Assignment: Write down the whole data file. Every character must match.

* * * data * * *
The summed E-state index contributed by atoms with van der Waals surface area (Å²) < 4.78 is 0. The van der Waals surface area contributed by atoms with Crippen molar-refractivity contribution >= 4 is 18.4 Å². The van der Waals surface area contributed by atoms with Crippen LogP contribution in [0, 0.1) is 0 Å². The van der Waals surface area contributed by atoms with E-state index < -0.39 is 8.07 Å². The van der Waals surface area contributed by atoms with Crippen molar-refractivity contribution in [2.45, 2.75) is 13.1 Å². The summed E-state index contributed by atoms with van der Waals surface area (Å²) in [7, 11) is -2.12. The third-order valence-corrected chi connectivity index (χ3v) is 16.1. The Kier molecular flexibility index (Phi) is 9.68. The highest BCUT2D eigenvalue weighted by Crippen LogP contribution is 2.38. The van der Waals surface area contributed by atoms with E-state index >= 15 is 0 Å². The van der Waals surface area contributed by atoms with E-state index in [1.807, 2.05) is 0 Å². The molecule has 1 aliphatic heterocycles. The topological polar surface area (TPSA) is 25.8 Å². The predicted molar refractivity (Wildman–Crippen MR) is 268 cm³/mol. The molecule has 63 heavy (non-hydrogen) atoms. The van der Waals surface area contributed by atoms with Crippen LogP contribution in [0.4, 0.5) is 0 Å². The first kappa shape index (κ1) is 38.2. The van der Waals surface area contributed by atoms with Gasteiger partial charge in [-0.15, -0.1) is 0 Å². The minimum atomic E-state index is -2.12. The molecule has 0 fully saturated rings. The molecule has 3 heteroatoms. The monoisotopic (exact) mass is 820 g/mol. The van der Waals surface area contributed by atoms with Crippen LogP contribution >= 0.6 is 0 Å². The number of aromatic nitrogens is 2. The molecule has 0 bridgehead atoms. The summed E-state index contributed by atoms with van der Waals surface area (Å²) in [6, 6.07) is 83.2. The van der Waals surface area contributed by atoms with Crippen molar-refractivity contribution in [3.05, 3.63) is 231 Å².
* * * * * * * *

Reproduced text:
The summed E-state index contributed by atoms with van der Waals surface area (Å²) < 4.78 is 0. The van der Waals surface area contributed by atoms with Crippen molar-refractivity contribution >= 4 is 18.4 Å². The van der Waals surface area contributed by atoms with Crippen LogP contribution in [0, 0.1) is 0 Å². The van der Waals surface area contributed by atoms with E-state index < -0.39 is 8.07 Å². The van der Waals surface area contributed by atoms with Crippen molar-refractivity contribution in [2.45, 2.75) is 13.1 Å². The summed E-state index contributed by atoms with van der Waals surface area (Å²) in [7, 11) is -2.12. The third-order valence-corrected chi connectivity index (χ3v) is 16.1. The Kier molecular flexibility index (Phi) is 9.68. The highest BCUT2D eigenvalue weighted by Crippen LogP contribution is 2.38. The van der Waals surface area contributed by atoms with E-state index >= 15 is 0 Å². The van der Waals surface area contributed by atoms with E-state index in [1.807, 2.05) is 0 Å². The molecule has 1 aliphatic heterocycles. The topological polar surface area (TPSA) is 25.8 Å². The predicted molar refractivity (Wildman–Crippen MR) is 268 cm³/mol. The molecule has 63 heavy (non-hydrogen) atoms. The van der Waals surface area contributed by atoms with Crippen LogP contribution in [0.4, 0.5) is 0 Å². The first kappa shape index (κ1) is 38.2. The van der Waals surface area contributed by atoms with Gasteiger partial charge in [-0.15, -0.1) is 0 Å². The minimum atomic E-state index is -2.12. The molecule has 0 fully saturated rings. The molecule has 3 heteroatoms. The monoisotopic (exact) mass is 820 g/mol. The van der Waals surface area contributed by atoms with Crippen LogP contribution >= 0.6 is 0 Å². The number of aromatic nitrogens is 2. The molecule has 0 bridgehead atoms. The summed E-state index contributed by atoms with van der Waals surface area (Å²) in [6, 6.07) is 83.2. The van der Waals surface area contributed by atoms with Crippen molar-refractivity contribution in [3.05, 3.63) is 231 Å².